What made this show interesting was the quirky writing by Steven Moffat and especially the tight, suspenseful direction of Hettie Macdonald — whose quick cuts actually create a legitimately frightening illusion that the statues are indeed moving when the story says they are — and also the winsomeness of Carey Mulligan, who really carries this whole episode since the Doctor has merely an important bit role. The resolution involves the Doctor giving Sally and Larry instructions and a key so they can enter his TARDIS time machine and, with the Weeping Angels trying to break in or destroy it from outside, they finally get the thing started and beam themselves back in time to 1969, where the Doctor had got stranded — while the Weeping Angels who had circled the TARDIS, once it’s gone and they can see each other, suddenly turn into normal, utterly immobile statues. While the campy approach of Doctor Who is part of its charm (and there are camp elements in this one, including David Tennant actually having to utter the phrase “timey-wimey” as if he’s serious about it), for the most part “Blink” is a nice little piece of vest-pocket cinematic terror and well worth watching for the sheer thrills as well as the cleverness of the conceit. — 11/6/09
Over the last two nights Charles and I watched the three final episodes of the third season of Doctor Who 2.0 — the ones that originally aired in 2006-2007 and which I’d got him from Columbia House as a present ages ago. They were an interconnected story which began with an episode called “Utopia,” in which the Doctor (David Tennant) and his traveling companion for series three, Martha Jones (Freema Agyeman), end up taking his time-travel machine, the TARDIS (Time And Relativity Dimensions in Space), literally to the end of the universe: to a planet referred to in some sources on the show as “Malcassairo” but which comes off pretty much as Earth to us, with mutant humanoids with bared fangs going after the few surviving humans with either cannibalistic or vampiristic intent.
The (apparent) good guy in all of this is a rather dotty old professor, Yana (Derek Jacobi), and his alien sidekick Chantho (Chipo Chung) — her face is green and covered not only with scales but at least two snake-like appendanges that writhe as part of her expressions — who have worked out a plan to save the few remaining non-mutated humans by building a spaceship and transporting them to an unnamed destination called “Utopia.” At first it seems like the dramatic issues are going to be whether the spaceship will launch in time and whether the people on board will be able to find and neutralize the mutant who’s somehow sneaked on board — but the script by Russell Davies takes a quick turn towards the end when it’s revealed that Yana is actually the principal villain of the piece: he steals the Doctor’s TARDIS and regenerates himself into a much younger person, a fellow Time Lord called “The Master,” a renegade, psychopathic Time Lord whom the Doctor encountered in several episodes towards the end of the original series but hadn’t yet had to deal with in this one yet.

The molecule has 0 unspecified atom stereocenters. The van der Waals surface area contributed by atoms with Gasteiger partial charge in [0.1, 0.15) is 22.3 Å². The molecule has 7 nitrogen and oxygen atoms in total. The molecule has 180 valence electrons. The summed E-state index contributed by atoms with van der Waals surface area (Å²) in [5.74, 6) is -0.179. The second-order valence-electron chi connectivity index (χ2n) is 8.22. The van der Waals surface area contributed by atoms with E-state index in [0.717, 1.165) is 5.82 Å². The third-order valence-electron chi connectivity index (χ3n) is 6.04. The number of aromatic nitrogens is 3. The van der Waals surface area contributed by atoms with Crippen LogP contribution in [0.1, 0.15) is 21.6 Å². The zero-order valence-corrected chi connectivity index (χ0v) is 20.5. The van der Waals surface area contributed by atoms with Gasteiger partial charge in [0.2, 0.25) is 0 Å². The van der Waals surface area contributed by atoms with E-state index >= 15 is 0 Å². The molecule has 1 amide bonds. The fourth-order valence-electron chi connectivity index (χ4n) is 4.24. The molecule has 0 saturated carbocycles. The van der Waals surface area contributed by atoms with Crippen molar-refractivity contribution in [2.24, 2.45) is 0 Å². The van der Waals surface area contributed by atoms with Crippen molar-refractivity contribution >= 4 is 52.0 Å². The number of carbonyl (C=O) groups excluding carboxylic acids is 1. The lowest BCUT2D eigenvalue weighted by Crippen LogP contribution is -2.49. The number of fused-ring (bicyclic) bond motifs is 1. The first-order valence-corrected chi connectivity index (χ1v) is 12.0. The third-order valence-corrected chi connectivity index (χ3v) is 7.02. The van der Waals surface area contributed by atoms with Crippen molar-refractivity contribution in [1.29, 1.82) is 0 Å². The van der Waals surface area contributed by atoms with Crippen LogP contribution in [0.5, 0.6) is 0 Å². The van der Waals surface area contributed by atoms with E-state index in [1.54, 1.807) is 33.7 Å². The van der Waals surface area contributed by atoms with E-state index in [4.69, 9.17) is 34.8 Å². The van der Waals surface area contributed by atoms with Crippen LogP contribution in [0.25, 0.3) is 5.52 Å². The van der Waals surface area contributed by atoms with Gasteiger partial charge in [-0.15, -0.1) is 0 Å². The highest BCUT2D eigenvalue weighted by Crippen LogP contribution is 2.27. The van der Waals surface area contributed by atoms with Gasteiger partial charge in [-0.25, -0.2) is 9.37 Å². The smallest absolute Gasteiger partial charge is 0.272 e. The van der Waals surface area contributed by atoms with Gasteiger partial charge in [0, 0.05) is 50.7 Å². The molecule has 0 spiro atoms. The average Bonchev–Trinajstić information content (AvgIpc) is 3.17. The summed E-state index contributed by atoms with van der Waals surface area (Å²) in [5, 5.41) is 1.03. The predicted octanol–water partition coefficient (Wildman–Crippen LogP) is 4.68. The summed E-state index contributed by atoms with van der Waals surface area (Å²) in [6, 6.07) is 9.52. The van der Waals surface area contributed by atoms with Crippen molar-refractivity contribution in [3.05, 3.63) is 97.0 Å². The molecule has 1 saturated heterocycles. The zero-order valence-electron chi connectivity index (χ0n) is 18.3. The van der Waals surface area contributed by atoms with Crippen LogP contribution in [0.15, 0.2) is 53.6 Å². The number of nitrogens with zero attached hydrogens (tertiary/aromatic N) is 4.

The only good thing that happens is the Doctor meets up with an old friend, Jack Harkness (John Barrowman), who apparently is a “Time Master,” a secondary being from the Time Lords but one who shares at least a few of their powers, including wearing a wristband that, like the TARDIS, can transport its wearer (and anyone else who happens to be holding on to him) through time and space — though without an enclosure the trip is a good deal rougher than it is within the comforting confines of the TARDIS. Fortunately, before losing it the Doctor had locked the controls of the TARDIS so it could only go between two places — where it was several trillion years into the future, or where it had been on its last trip — which was early 21st century Earth.
In the second episode, “The Sound of Drums” (after an aural hallucination of drumming the Master has had to live with all his life), the Doctor, Martha and Jack use Jack’s wristband to go to 21st century London, where they find that the Master has arrived a year and a half before, constructed a false background and is passing himself off as Harold Saxon (John Simm), independent candidate for Prime Minister of Great Britain, who wins the election easily through platitudinous speeches and, more importantly, mass hypnosis through broadcasting the drumbeat he hears in his head subliminally to everyone in the country (in the world, in fact) through their cell phones — since he’s launched the Archangel cell-phone network of 15 satellites, all of which are broadcasting that rhythm and thereby subconsciously conditioning virtually everyone to believe in “Harold Saxon” and trust everything he does and says. He purges his cabinet at their first meeting — literally — by filling the meeting room with poison gas (he has a gas mask but nobody else does) and then announces that there is going to be a first contact between humans and aliens from outer space: he has made contact with an interstellar species called the “Toclafane” and will be greeting them and broadcasting their first contact with the human race.